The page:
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Watch: sign language interpreter performs STEEL PANTHER's 'Death To All But Metal' at U.K.'s DOWNLOAD Festival


A video of a sign language interpreter signing the lyrics to the STEEL PANTHER song “Death To All But Metal” during the band’s June 12 performance at U.K.’s Download festival is out now. According to Vice, sign language interpreters are becoming more commonplace when making major music festivals and concerts accessible to fans with hearing loss. Interpreters provide a service, giving ticketholders with a disability a more complete experience for their money.

Watch the live sign language interpretion of the  STEEL PANTHER song “Death To All But Metal” below.

Performance sign language interpreting requires a high level of preparation and creativity. At the concert, interpreters are not just performing the lyrics; they are also communicating the musicality of the song with their bodies.

Four years ago, LAMB OF GOD frontman Randy Blythe praised the sign language interpreter who stole the show at the band’s concert by passionately signing the music and lyrics for deaf fans.

Lindsay Rothschild-Cross‘s interpretation of LAMB OF GOD‘s June 2018 performance in Austin, Texas was captured on video, which went viral on social media.
“I am always extremely pleased when I see sign language interpreters at our shows, and the show in Austin was no exception,” Blythe told ABC News at the time. “A LAMB OF GOD concert is a highly visceral experience for both the performers and our fans — we all feel the music together in an emotional and physical way, creating a symbiotic exchange of energy that can and does have profound effects. Deaf fans are no different, and I have long been aware that hearing impaired folks can feel the vibrations of amplified sound waves from a loud P.A. system.”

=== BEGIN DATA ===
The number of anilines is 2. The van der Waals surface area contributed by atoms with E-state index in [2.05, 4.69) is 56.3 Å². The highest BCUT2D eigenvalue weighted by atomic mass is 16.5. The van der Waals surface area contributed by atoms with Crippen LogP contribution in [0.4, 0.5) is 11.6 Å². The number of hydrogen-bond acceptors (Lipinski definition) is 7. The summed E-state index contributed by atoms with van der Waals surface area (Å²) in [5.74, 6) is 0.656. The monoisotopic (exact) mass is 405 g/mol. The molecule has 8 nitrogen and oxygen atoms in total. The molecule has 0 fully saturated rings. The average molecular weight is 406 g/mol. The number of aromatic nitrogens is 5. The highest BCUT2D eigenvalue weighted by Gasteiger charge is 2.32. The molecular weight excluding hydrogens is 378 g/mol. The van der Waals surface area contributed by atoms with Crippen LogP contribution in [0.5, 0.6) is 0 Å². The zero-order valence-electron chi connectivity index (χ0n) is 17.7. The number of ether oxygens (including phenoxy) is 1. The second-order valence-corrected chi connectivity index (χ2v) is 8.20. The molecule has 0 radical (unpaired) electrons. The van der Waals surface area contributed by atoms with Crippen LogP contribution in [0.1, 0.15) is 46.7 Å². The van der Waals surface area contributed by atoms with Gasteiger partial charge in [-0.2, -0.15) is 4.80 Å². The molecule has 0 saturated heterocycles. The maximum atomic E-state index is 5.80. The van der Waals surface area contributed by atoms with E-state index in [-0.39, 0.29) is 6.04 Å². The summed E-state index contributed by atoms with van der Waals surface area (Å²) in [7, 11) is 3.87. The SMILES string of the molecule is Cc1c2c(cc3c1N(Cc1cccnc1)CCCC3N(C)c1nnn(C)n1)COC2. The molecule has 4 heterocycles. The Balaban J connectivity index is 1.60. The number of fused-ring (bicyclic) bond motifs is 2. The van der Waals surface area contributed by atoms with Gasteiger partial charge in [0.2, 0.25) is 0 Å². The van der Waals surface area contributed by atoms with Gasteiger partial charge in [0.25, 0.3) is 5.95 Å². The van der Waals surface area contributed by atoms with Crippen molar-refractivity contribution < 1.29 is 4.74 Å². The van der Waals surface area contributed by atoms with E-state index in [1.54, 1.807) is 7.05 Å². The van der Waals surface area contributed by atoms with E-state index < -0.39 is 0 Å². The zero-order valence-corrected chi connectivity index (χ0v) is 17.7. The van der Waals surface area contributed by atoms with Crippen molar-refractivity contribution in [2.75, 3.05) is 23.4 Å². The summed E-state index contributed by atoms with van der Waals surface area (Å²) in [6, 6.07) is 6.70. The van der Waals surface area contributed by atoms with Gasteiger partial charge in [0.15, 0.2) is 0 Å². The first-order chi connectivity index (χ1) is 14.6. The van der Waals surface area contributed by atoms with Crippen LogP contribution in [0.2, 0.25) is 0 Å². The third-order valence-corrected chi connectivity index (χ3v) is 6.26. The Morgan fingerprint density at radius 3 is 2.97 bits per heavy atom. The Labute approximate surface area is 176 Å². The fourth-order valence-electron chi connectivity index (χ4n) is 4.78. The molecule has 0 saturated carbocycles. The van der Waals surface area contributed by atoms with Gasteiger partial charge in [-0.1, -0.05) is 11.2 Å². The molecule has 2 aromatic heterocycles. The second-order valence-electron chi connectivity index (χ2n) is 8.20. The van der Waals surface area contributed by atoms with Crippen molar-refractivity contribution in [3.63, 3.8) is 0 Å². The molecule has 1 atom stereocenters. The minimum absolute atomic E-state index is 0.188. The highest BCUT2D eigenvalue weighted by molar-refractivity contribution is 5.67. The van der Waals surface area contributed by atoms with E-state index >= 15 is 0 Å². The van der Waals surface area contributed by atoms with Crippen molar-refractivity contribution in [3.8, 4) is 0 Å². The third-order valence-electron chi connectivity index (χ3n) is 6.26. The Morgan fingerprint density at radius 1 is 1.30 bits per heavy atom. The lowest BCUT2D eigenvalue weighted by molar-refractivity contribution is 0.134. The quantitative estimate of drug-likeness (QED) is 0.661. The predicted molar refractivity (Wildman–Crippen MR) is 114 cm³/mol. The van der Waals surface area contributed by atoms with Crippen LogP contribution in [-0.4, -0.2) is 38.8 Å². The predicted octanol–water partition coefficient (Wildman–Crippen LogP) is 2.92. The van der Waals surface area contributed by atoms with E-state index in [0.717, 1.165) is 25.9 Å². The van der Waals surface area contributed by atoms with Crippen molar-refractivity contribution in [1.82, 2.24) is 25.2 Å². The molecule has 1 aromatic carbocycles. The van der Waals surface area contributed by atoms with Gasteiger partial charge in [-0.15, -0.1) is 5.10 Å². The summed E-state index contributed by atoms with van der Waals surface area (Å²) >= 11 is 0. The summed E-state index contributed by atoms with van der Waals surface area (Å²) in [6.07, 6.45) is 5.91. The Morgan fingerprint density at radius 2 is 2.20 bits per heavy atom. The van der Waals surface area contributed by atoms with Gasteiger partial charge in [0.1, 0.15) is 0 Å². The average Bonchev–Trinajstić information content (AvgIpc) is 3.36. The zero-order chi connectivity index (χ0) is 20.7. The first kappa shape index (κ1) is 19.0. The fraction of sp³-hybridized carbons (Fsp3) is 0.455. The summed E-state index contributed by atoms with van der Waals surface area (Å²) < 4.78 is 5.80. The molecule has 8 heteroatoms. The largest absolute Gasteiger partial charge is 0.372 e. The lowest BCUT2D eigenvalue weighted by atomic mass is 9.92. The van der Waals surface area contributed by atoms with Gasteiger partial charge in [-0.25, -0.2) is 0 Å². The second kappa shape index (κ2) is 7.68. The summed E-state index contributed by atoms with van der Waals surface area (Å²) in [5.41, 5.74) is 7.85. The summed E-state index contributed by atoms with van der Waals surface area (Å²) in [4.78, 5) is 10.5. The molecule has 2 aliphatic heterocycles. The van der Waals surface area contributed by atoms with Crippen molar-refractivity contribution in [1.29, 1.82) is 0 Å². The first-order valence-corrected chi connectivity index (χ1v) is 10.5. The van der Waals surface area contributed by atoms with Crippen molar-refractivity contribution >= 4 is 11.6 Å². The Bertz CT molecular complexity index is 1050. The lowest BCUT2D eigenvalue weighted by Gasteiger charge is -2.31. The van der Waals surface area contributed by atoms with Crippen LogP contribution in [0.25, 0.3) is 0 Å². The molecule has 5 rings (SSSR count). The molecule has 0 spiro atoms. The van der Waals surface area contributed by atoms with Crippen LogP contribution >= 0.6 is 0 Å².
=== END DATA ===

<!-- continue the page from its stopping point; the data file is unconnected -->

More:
“That day, there were several interpreters taking turns — they were all working hard and doing a great job, but Lindsay‘s interpretation of our performance stood out to me enough that I hopped down off the stage and sang beside her for a bit,” Blythe continued. “Lindsay and the other interpreters became a part of that massive exchange of energy that occurs at our shows, just as important as any of us performing on stage.”

In the U.S., the Americans with Disabilities Act requires any place of public accommodation to provide interpreters if even one person requests one.

Rothschild-Cross told CNN that venues will sometimes place interpreters in mosh pits or in an inaccessible area. Occasionally, she said, the artists will not abide by the rules or will be disrespectful. Some musicians refuse to give her setlists in advance, or ask for the interpreters’ spotlights to be turned off.

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